Support 100 years of independent journalism.

  1. Business
  2. Economics
11 July 2012

The Bank of England wanted to buy bicycles in case of societal collapse

A dozen bicycles were proposed to let the directors travel around if civilization had fallen

By Alex Hern

There was pretty stunning revelation in the House of Lords last night. Lord Myners, a former member of the Court of Directors of the Bank of England, told the House:

In the light of what we now know about the Bank of England, I think we have to ask whether it is still right to be putting as much authority in the hands of the Bank without appropriate accountability.

When I was a member of the court, I sat in on a meeting of the financial stability committee – it would have been 2006 or 2007. One of the governors at that meeting proposed that as a mechanism to cope with crisis, the Bank should buy half a dozen or a dozen bicycles in order that members of the Bank could move swiftly and anonymously around the City.

That tells us a huge amount about where the Bank sits in terms of its understanding of the complexity of financial markets. Some of the things that we have seen over the past few weeks have simply raised more questions about the wisdom of putting so much power in the hands of the Bank.

We already know of Alistair Darling’s fear that he would wake up one day to find the ATMs had stopped working, but this shows that in some areas of our financial system, the fear was much greater.

Select and enter your email address Quick and essential guide to domestic and global politics from the New Statesman's politics team. A weekly newsletter helping you fit together the pieces of the global economic slowdown. The New Statesman’s global affairs newsletter, every Monday and Friday. The New Statesman’s weekly environment email on the politics, business and culture of the climate and nature crises - in your inbox every Thursday. Our weekly culture newsletter – from books and art to pop culture and memes – sent every Friday. A weekly round-up of some of the best articles featured in the most recent issue of the New Statesman, sent each Saturday. A newsletter showcasing the finest writing from the ideas section and the NS archive, covering political ideas, philosophy, criticism and intellectual history - sent every Wednesday. Sign up to receive information regarding NS events, subscription offers & product updates.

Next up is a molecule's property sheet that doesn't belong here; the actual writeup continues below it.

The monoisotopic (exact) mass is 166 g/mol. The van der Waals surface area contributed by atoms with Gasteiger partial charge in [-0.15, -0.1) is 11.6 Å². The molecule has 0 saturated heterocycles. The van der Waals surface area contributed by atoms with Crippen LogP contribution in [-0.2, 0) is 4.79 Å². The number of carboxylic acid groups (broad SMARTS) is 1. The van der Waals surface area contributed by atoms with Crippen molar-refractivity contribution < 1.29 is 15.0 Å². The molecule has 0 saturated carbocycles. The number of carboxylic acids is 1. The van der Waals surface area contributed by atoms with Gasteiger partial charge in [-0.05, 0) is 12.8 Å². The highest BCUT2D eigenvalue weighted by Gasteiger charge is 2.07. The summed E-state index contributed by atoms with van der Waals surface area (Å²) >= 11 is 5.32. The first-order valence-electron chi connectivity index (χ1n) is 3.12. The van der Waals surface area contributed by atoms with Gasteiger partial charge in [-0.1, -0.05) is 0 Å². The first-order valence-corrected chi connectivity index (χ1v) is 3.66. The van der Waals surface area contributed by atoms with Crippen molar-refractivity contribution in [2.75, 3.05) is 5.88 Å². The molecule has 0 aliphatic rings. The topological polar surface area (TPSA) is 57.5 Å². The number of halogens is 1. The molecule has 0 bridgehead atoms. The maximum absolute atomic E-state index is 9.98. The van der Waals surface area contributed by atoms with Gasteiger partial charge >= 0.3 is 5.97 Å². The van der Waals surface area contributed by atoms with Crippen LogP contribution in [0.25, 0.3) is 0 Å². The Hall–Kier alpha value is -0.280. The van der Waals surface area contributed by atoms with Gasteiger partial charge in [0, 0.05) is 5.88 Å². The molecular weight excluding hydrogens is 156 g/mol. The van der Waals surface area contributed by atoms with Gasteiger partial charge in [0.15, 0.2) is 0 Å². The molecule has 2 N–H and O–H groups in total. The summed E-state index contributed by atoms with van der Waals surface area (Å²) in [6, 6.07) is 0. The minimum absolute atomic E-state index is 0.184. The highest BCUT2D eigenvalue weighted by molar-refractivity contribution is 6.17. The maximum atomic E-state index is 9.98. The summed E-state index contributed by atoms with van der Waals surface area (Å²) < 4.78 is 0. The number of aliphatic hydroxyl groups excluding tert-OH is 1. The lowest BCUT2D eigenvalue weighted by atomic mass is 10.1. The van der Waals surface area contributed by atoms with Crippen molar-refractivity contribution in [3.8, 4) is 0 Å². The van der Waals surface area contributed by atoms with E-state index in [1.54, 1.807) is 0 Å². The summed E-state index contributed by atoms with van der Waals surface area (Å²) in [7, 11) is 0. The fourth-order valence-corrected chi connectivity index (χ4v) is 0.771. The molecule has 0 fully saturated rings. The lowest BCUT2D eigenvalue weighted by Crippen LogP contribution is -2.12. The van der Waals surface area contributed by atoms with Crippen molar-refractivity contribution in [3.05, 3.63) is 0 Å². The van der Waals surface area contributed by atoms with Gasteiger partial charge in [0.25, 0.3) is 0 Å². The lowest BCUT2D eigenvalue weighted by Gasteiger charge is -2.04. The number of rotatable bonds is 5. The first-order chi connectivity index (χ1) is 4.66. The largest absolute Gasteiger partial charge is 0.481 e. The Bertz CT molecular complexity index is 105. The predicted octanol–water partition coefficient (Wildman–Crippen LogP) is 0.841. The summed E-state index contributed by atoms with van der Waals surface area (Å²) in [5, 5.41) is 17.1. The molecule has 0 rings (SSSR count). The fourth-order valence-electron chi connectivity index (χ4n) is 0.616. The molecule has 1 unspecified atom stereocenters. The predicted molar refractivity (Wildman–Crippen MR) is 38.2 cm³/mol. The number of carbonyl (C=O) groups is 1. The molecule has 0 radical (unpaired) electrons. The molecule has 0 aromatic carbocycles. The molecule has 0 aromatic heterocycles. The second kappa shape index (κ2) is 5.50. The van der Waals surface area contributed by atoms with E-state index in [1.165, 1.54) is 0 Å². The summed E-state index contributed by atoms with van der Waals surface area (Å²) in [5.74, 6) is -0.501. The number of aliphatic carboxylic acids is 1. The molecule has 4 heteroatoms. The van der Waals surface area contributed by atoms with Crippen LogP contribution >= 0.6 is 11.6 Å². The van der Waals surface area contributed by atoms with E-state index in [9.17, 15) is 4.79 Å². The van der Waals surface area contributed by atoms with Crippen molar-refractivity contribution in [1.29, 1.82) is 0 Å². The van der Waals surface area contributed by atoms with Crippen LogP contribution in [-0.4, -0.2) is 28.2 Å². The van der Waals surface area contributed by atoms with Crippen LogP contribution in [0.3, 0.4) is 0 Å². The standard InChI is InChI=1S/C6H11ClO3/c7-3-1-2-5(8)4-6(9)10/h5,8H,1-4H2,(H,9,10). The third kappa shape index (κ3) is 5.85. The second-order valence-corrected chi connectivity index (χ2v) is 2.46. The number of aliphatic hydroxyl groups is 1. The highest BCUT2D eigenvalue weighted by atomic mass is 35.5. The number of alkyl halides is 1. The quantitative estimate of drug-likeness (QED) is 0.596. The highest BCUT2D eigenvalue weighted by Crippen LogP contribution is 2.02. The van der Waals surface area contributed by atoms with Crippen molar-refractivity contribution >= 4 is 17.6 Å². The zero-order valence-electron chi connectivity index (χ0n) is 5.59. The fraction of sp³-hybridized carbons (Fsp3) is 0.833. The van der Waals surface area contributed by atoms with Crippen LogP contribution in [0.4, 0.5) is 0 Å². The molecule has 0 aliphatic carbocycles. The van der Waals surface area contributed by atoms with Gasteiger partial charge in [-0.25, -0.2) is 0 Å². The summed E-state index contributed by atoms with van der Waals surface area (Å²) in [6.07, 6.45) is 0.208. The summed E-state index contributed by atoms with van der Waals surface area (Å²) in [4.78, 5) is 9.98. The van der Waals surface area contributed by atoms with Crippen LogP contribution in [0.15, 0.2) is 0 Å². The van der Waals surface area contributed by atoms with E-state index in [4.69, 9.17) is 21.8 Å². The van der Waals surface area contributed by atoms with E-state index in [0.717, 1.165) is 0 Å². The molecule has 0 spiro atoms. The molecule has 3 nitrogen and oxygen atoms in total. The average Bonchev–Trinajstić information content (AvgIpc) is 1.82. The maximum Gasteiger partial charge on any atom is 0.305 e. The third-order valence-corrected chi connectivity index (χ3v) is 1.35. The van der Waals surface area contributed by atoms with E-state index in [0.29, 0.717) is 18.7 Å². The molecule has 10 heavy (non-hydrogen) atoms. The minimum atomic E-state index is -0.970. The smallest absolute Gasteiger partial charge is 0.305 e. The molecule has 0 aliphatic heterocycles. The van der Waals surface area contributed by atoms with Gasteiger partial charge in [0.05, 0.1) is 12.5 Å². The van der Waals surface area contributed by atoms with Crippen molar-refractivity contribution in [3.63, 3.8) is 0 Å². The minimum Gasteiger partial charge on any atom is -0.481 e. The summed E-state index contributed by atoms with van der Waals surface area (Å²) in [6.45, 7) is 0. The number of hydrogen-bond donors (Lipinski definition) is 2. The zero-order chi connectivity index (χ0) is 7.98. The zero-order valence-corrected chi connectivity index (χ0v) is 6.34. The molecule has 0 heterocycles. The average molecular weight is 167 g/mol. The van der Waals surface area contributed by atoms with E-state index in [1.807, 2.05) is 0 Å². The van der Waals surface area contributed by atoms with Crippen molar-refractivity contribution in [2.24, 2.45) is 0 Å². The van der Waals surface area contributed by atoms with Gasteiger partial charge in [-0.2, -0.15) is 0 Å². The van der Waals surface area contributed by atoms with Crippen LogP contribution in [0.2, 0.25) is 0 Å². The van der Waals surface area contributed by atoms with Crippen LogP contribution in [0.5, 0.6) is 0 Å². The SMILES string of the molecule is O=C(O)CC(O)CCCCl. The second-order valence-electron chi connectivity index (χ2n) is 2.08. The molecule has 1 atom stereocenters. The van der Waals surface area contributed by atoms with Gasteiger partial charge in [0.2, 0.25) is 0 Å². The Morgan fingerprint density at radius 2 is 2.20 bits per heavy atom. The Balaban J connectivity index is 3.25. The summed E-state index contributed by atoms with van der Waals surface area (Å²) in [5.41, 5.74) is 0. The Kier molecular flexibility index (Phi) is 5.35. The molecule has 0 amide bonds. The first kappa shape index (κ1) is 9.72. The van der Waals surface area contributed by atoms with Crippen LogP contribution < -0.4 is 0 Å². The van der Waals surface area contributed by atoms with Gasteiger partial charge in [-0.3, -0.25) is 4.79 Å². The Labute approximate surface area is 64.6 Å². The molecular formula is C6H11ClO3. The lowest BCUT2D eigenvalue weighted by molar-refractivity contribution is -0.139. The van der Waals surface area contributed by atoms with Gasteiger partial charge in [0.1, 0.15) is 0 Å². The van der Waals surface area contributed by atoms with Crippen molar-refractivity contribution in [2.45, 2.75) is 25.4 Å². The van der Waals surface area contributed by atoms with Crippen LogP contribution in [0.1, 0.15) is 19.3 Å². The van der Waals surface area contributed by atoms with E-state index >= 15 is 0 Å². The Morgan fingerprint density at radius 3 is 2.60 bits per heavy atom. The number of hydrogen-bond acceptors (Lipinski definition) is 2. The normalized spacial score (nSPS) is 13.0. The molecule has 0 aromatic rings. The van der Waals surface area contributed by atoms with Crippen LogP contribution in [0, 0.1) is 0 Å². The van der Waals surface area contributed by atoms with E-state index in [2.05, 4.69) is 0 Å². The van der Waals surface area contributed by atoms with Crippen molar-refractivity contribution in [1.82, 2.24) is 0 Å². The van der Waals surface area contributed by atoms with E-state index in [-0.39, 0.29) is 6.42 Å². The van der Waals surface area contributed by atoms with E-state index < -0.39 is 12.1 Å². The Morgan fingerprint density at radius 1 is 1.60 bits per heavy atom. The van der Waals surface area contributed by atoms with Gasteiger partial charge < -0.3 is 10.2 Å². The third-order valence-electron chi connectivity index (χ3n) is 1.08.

• Administration / Office
  • Arts and Culture
  • Board Member
  • Business / Corporate Services
  • Client / Customer Services
  • Communications
  • Construction, Works, Engineering
  • Education, Curriculum and Teaching
  • Environment, Conservation and NRM
  • Facility / Grounds Management and Maintenance
  • Finance Management
  • Health - Medical and Nursing Management
  • HR, Training and Organisational Development
  • Information and Communications Technology
  • Information Services, Statistics, Records, Archives
  • Infrastructure Management - Transport, Utilities
  • Legal Officers and Practitioners
  • Librarians and Library Management
  • Management
  • Marketing
  • OH&S, Risk Management
  • Operations Management
  • Planning, Policy, Strategy
  • Printing, Design, Publishing, Web
  • Projects, Programs and Advisors
  • Property, Assets and Fleet Management
  • Public Relations and Media
  • Purchasing and Procurement
  • Quality Management
  • Science and Technical Research and Development
  • Security and Law Enforcement
  • Service Delivery
  • Sport and Recreation
  • Travel, Accommodation, Tourism
  • Wellbeing, Community / Social Services
Visit our privacy Policy for more information about our services, how New Statesman Media Group may use, process and share your personal data, including information on your rights in respect of your personal data and how you can unsubscribe from future marketing communications.

Myners seems to think that this precaution shows that the bank was run by a bunch of panicky blowhards who didn’t really understand how financial markets work. But the idea that total financial collapse WASN’T a possible outcome of the largest crisis in 80 years seems risk-blindness of the highest order.